A/N: Just four little stories strung together. Because we're all still children at heart. One for each Pevensie. Enjoy. Shadow
Disclaimer: Before I forget, I don't own Narnia or anything in it. I just want to.
Chapter One: Laughing
The High King was late. Peter had never been late before. He burst into the Great Hall of Cair Paravel out of breath, cloak askew, and crown hanging over one ear. Everyone turned to stare. He straightened up, tweaked his cloak right, and set his crown properly on his head. He smiled at his court, and strode up through the crowd to his throne. He glanced at Susan, who was glaring at him, and Edmund, who was wearing a look of stunned disbelief. He refused to look at Lucy, who was stifling laughter behind her hands. Holding his head high, he gathered his tunic and sat down.
"Forgive me," he said, his voice not very loud, but carrying over the whole hall in that powerful tone everyone loved. "I find myself a little behind the time today. I apologise for inconveniencing all of you with my lack of promptness. We may now start with the matters to be placed before us for judgment today. Please, begin."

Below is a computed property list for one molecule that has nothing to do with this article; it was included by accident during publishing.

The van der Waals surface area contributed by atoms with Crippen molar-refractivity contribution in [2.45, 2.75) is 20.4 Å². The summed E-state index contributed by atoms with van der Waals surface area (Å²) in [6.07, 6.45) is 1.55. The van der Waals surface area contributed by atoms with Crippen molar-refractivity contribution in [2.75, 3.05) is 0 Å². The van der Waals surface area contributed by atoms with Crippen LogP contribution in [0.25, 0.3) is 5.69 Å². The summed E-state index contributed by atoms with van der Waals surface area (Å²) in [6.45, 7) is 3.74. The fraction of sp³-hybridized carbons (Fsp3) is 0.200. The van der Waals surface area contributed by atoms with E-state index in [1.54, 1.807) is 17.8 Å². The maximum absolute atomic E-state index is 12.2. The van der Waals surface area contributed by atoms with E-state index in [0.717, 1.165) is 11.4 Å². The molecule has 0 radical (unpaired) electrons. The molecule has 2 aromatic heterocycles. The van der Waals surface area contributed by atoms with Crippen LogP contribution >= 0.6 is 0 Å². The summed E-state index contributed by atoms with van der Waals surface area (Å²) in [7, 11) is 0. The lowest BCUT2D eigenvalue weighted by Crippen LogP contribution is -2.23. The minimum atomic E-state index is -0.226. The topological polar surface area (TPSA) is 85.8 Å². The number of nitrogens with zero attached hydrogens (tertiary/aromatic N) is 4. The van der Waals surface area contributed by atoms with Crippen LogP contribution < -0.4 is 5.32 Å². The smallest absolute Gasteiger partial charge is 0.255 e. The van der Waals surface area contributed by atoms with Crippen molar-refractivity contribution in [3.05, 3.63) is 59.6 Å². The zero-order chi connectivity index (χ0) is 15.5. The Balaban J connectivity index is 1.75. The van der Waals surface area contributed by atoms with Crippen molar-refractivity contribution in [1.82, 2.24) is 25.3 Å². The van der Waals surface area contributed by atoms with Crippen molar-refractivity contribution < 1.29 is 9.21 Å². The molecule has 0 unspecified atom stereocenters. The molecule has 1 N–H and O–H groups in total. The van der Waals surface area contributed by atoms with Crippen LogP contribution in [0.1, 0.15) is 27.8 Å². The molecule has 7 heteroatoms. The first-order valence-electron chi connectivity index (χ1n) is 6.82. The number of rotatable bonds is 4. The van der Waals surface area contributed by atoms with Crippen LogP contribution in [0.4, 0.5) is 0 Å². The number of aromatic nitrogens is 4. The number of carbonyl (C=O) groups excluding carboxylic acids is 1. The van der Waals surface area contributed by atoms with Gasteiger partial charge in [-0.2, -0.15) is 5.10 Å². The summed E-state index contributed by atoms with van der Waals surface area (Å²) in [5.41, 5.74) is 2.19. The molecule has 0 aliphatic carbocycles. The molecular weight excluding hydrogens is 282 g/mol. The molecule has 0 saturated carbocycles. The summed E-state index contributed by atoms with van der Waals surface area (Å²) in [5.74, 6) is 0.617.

There were a few mutters from foreign dignitaries about the lack of responsibility shown by the High King. Narnian natives hushed those who would complain with glares or shakes of the head, or a curt word or two. They would suffer no insult to their beloved king. Everybody had bad days, even kings. And anybody could oversleep. As Peter commenced business, the people smiled knowingly up at their king, who smiled back as though nothing were wrong. They commended him to each other on his poise and the way he easily smoothed over the mistake. Nothing was wrong with him in their eyes.
Later that morning, Susan leaned over and whispered to Peter. "Very nicely done, O Magnificent One." He could hear the laugh in her voice. He blushed slightly and looked at her. "But your apology was very elegant."
"Yeah," Edmund commented from the other side. "Just don't do it again, or you'll have Susan the Not-So-Gentle to answer to."
The kings and queens burst out laughing, and the courtiers and visitors looked up with smiles and watched their young rulers in their mirth. They pardoned the outburst with a shake or two of the head and a wistful look in their eyes. The Kings and Queens deserved to laugh just as much as anybody else.
After all, they were only children.